Prior to its release, “The Duff” was described as this decade’s “Mean Girls”, but can the teen rom-com live up to its expectations?

Having been labelled the “DUFF” (Designed Ugly Fat Friend) among her group of friends, Bianca (Mae Whitman) enlists the help of her long term friend and neighbour Wesley (Robbie Arnell) to reinvent her image so that she can impress her crush Toby (Nick Eversman) and to keep “pre-celebrity” and bully Madison Carter (Bella Thorne) off her back.

Although the plot is highly predictable, the screenplay (which is adapted from the Kody Keplinger novel of the same name) is full of salty language and witty references to pop culture, placing a particularly strong focus on the teens’ addiction to mobile phones and social media. The latter is especially relevant in a culture that has become increasingly obsessed with social perception.

Despite the acronym suggesting otherwise, the film is quick to point out that the DUFF doesn’t necessarily have to be ugly or fat, just approachable and “less attractive” than her friends. With this in mind, Mae Whitman is the perfect casting choice. She has excellent comic timing and charm, and she looks comfortable in her range of outfits, from her elegant dresses to her “Wreck-It Ralph” casual wear.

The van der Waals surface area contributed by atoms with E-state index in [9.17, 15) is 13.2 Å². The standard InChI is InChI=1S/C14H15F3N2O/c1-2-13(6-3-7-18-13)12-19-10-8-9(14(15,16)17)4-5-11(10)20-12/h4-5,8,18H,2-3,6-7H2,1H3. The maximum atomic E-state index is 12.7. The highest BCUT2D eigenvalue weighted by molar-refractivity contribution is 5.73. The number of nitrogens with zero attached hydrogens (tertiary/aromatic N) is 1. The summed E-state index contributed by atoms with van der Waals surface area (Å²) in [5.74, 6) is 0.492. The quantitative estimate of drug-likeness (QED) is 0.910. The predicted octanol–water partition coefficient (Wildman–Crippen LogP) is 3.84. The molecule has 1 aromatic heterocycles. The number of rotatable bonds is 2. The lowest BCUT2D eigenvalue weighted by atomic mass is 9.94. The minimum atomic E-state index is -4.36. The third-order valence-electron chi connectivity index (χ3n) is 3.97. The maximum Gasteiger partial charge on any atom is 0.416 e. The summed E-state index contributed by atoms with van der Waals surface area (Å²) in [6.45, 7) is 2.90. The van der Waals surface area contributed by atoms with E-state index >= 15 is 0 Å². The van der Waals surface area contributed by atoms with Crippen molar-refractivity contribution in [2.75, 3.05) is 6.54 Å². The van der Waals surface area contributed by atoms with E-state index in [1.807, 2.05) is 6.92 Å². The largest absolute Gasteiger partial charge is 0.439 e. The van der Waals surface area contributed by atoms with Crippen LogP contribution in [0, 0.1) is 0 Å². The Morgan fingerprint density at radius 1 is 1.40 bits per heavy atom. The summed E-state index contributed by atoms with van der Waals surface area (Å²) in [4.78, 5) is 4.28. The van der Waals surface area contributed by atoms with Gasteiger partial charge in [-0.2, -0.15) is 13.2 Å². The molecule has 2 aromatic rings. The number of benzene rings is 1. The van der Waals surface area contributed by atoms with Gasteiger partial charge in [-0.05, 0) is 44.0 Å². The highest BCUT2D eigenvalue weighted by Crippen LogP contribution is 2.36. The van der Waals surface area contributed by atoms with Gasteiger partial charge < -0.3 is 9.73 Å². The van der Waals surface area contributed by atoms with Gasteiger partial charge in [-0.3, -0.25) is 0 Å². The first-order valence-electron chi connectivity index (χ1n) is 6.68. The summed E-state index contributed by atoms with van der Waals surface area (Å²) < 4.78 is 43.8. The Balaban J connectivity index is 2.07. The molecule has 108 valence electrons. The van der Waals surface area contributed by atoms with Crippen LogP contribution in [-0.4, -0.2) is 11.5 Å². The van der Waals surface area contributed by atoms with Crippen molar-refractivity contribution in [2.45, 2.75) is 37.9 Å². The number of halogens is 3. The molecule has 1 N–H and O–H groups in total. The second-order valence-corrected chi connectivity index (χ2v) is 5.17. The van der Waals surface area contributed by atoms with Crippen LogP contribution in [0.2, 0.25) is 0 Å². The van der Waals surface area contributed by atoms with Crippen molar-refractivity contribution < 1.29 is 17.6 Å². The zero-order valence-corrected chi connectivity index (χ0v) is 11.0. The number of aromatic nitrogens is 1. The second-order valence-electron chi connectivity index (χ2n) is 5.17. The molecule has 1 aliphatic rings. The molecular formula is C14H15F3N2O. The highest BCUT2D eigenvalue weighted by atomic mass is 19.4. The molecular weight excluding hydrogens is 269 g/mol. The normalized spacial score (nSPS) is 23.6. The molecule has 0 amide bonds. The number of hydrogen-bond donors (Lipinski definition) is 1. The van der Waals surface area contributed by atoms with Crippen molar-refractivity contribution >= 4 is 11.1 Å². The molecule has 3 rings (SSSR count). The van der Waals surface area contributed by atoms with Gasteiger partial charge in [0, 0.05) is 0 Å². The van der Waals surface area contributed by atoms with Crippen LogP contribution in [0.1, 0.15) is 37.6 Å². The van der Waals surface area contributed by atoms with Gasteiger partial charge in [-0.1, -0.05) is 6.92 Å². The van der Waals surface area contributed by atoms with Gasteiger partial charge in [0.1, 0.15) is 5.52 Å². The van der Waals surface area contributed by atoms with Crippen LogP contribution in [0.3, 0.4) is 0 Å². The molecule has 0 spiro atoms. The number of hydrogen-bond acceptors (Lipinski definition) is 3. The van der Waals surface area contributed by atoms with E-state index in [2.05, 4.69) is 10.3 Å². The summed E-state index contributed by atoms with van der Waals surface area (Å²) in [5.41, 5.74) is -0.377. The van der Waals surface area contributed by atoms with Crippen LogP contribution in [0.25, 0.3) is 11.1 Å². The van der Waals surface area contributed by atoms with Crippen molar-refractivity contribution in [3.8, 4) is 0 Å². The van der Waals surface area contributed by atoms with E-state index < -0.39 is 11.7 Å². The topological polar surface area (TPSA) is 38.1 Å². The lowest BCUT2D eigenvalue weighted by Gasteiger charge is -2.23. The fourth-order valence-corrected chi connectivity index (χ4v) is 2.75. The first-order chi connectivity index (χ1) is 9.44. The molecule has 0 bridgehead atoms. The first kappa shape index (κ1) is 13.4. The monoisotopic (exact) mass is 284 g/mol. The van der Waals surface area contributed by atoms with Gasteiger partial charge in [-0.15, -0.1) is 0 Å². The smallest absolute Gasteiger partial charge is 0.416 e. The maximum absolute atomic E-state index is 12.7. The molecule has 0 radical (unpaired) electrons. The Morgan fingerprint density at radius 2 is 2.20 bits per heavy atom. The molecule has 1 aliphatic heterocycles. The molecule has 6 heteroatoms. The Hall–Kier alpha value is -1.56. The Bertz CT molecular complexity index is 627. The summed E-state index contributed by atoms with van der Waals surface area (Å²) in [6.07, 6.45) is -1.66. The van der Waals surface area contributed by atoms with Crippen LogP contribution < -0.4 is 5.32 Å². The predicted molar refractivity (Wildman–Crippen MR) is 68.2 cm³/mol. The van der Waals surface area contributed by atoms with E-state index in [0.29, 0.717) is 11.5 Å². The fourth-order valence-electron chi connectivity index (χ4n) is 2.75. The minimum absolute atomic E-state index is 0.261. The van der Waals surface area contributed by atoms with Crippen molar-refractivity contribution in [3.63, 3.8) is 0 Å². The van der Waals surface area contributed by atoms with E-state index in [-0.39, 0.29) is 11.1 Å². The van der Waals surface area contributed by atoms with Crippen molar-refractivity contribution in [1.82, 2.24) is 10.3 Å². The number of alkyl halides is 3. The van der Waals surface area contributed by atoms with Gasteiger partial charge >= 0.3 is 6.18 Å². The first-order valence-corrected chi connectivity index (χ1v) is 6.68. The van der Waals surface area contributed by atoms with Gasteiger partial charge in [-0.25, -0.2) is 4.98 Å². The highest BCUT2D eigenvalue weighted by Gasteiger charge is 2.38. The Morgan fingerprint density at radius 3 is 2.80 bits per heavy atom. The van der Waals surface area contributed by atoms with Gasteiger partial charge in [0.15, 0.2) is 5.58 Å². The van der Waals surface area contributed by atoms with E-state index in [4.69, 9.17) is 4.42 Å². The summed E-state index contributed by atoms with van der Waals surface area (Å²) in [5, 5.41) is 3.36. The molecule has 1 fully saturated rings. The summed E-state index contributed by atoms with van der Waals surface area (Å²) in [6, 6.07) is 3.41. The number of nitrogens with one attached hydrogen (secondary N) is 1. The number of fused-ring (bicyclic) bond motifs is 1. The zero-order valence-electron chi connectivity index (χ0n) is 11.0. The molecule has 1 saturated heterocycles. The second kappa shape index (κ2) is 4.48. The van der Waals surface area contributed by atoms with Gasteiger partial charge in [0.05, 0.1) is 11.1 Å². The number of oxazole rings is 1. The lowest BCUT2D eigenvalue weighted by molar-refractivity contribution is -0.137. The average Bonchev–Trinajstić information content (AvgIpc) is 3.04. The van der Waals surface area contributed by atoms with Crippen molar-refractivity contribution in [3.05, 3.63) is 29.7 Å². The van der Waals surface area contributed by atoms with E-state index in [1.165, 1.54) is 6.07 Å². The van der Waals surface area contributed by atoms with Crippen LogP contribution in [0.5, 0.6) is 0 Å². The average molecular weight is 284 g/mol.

Whitman’s chemistry with her co-stars is a pleasure to watch, especially her bond with Arnell. The supporting cast is also incredibly strong, featuring Allison Janney (best known for her role in “Juno”), Ken Jeong (“The Hangover”) and the largely under-used Romany Malco (“The 40-Year-Old Virgin”).

In a similar fashion to a teen’s iPod, The Duff’s soundtrack seamlessly shuffles between the likes of Icona Pop, Nick Jonas, Charli XCX and The Vamps. For the duration of its 101 minute running time, this is a film that is fully aware of its target market.